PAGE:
Cuba 53 years after the Revolution
By Eduardo Molina
Thursday, January 5, 2012
Official rhetoric insists that "53 years after the victory of the Revolution, Cuba is absorbed in modernizing its economic model, a process designed to guarantee the continuity and strengthening of the socialist system adopted by the Island" (Prensa Latina), but the "pro-market" and "austerity" measures that have been adopted are, step by step, breaking up what remains standing of the fundamental accomplishments of the Revolution, preparing the ground for capitalist restoration.
Commanding Officer Raúl Castro confirmed both the direction chosen and "gradualism" in applying the "Guidelines for Economic and Social Policy" approved at the Sixth Congress of the Cuban Communist Party. According to the December 31, 2011 edition of Granma, that quotes his speech at the final meeting of the Council of Ministers, he warned that "modernizing the economic model is not a miracle that can be performed overnight, as some people think; its total deployment will be achieved gradually over the course of the five-year period, since it has a lot of detailed work, planning and coordination, both on the legal level and in the thorough preparation of everyone who will take part in its practical execution.... The intention of what we have to do is contained in the closing speech in the National Assembly: ’We will continue making everything agreed upon a reality, slowly but surely, with the required comprehensiveness and gradualness, without haste or improvisations, by contributing to overcoming the old dogmatic mentality and correcting in a timely manner the errors that we could make. We will not neglect, for an instant, the unity of the majority of Cubans around the Party and the Revolution.’" In his speech, Raúl had insisted that, "As was to be expected, exhortations, well-intentioned and hostile, that we should quicken the pace, were not lacking, and an attempt is being made to impose on us the sequence and scope of the measures to be adopted, as if it had to do with something insignificant and not with the fate of the Revolution and the Fatherland." Thus he kept his distance from both the "dogmatists," who are reluctant to accept the changes, and the "impatient people," who want an immediate leap, in what appears to be a serious reproach to the different wings of the ruling bureaucracy.
"Pro-market" measures of restructuring and "austerity"
Since the second quarter of 2011, new measures have been implemented to "continue the transformations of the Cuban economic model and the implementation of the Guidelines of the Sixth Party Congress," as the February 2, 2012 edition of Trabajadores, representing the CTC trade union center, says, by gradually expanding the spaces for private initiative, in production, commerce, and access to credit. Among them, the buying and selling of housing and vehicles has been authorized; the leasing of state properties to self-employed workers has been regulated; the direct sale of productive agricultural lands to tourist centers, etc., has been authorized. New rules in the banking system are facilitating commercial and financial operations "to self-employed workers, to small farmers, and to those who are practicing other forms of private-sector management." Furthermore, individuals were authorized to "market their products and services to state institutions, including the budgeted units." And finally, the self-employed sector was permitted to hire subcontracted personnel.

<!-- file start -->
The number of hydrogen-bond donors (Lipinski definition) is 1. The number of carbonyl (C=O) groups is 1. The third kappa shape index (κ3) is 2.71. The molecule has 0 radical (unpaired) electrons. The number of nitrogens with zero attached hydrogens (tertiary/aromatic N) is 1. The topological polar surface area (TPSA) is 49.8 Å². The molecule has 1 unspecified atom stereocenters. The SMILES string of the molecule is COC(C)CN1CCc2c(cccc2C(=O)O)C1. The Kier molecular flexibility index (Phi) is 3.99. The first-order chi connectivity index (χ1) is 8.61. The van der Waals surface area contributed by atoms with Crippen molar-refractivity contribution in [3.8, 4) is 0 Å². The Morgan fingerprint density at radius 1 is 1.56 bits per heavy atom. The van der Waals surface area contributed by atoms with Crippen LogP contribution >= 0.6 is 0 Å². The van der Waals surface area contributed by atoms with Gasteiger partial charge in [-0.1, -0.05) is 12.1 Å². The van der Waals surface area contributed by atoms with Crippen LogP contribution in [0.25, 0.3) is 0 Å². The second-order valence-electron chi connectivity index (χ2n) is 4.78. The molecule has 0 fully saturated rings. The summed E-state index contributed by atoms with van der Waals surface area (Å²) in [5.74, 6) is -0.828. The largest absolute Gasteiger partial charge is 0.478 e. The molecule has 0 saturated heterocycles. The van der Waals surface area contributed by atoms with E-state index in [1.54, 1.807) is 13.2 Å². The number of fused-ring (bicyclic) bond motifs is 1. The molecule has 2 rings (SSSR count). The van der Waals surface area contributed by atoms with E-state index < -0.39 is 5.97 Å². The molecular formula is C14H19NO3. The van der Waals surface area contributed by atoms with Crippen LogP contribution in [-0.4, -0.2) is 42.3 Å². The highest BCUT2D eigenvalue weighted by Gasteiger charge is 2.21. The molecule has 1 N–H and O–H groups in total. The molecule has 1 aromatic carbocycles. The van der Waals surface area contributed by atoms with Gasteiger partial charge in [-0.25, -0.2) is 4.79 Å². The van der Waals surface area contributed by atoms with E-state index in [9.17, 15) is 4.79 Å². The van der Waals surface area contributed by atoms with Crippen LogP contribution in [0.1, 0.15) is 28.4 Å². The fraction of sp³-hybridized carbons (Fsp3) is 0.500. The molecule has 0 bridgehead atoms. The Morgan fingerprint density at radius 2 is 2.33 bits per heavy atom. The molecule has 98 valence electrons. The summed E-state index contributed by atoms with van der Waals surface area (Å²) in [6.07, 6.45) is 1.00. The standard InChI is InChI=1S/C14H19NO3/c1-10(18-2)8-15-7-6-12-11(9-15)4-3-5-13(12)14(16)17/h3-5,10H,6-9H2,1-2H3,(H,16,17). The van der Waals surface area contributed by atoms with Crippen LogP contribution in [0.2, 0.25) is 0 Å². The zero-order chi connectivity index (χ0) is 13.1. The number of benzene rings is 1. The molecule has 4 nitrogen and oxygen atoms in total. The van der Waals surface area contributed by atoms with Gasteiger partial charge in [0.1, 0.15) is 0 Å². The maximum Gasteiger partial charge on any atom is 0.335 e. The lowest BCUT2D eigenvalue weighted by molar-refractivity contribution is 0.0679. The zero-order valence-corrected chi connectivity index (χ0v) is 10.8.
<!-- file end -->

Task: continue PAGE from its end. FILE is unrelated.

In agriculture, some 170,000 individuals have already leased around 1,375,000 hectares of state lands, being authorized to sell their products on the market, on the fringes of the government’s stockpile. The self-employed sector was expanded in 2011, encompassing some 360,000 people in more than 90 spheres of activity, many of them in services and commerce, and the government is trying to encourage that further, in order to steer to the sector the government workers that they plan to remove, under the pretext of "inflated staffs." The policy of massive layoffs is colliding with a muted resistance, which is why its advances are slow, and the deadlines were being extended, from 3 to 5 years. The Minister of Economy, Adel Yzquierdo, warns that this year, "a decrease of 170,000 employees in state entities and the increase of 240,000 in other, non-governmental forms, will take place." That is, it will continue with the withdrawal of workers and reorganization in several areas, including education, health care and social services, as was already done before in the sugar industry and is being planned to do during 2012 in the Post Office. This, while the campaign against "egalitarianism" and for greater productivity continues, exerting pressure on the working class rank and file, through managers and union bureaucrats.
A structural crisis